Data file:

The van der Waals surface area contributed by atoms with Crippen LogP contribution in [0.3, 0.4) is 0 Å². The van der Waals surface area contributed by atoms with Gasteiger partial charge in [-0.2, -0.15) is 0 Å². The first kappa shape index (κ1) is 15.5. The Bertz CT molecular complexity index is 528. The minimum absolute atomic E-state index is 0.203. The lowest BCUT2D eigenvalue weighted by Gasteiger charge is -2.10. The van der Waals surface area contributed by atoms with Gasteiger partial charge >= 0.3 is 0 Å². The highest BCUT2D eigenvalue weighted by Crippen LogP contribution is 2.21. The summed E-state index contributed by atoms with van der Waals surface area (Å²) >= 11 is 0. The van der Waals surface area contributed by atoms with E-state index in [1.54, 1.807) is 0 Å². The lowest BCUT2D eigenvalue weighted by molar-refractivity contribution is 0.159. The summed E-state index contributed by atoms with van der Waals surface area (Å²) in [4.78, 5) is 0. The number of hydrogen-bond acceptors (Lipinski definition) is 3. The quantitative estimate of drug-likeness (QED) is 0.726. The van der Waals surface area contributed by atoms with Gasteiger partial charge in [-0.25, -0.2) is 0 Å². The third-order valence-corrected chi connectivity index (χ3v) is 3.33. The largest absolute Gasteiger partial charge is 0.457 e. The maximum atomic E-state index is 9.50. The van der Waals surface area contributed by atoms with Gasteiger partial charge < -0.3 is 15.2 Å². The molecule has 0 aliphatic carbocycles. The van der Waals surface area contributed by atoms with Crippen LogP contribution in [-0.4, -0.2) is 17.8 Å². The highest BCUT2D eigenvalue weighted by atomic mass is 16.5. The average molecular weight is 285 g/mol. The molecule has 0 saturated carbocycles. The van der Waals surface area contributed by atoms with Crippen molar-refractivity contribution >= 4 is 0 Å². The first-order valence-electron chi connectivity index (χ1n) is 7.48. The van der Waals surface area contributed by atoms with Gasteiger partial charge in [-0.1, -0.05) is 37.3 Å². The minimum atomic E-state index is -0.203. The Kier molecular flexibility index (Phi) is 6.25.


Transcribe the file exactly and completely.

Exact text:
The van der Waals surface area contributed by atoms with Crippen LogP contribution in [0.3, 0.4) is 0 Å². The van der Waals surface area contributed by atoms with Gasteiger partial charge in [-0.2, -0.15) is 0 Å². The first kappa shape index (κ1) is 15.5. The Bertz CT molecular complexity index is 528. The minimum absolute atomic E-state index is 0.203. The lowest BCUT2D eigenvalue weighted by Gasteiger charge is -2.10. The van der Waals surface area contributed by atoms with Gasteiger partial charge >= 0.3 is 0 Å². The highest BCUT2D eigenvalue weighted by Crippen LogP contribution is 2.21. The summed E-state index contributed by atoms with van der Waals surface area (Å²) >= 11 is 0. The van der Waals surface area contributed by atoms with E-state index in [1.54, 1.807) is 0 Å². The lowest BCUT2D eigenvalue weighted by molar-refractivity contribution is 0.159. The summed E-state index contributed by atoms with van der Waals surface area (Å²) in [4.78, 5) is 0. The number of hydrogen-bond acceptors (Lipinski definition) is 3. The quantitative estimate of drug-likeness (QED) is 0.726. The van der Waals surface area contributed by atoms with Gasteiger partial charge in [-0.25, -0.2) is 0 Å². The third-order valence-corrected chi connectivity index (χ3v) is 3.33. The largest absolute Gasteiger partial charge is 0.457 e. The maximum atomic E-state index is 9.50. The van der Waals surface area contributed by atoms with Gasteiger partial charge < -0.3 is 15.2 Å². The molecule has 0 aliphatic carbocycles. The van der Waals surface area contributed by atoms with Crippen LogP contribution in [-0.4, -0.2) is 17.8 Å². The highest BCUT2D eigenvalue weighted by atomic mass is 16.5. The average molecular weight is 285 g/mol. The molecule has 0 saturated carbocycles. The van der Waals surface area contributed by atoms with Crippen molar-refractivity contribution >= 4 is 0 Å². The first-order valence-electron chi connectivity index (χ1n) is 7.48. The van der Waals surface area contributed by atoms with Gasteiger partial charge in [-0.1, -0.05) is 37.3 Å². The minimum atomic E-state index is -0.203. The Kier molecular flexibility index (Phi) is 6.25.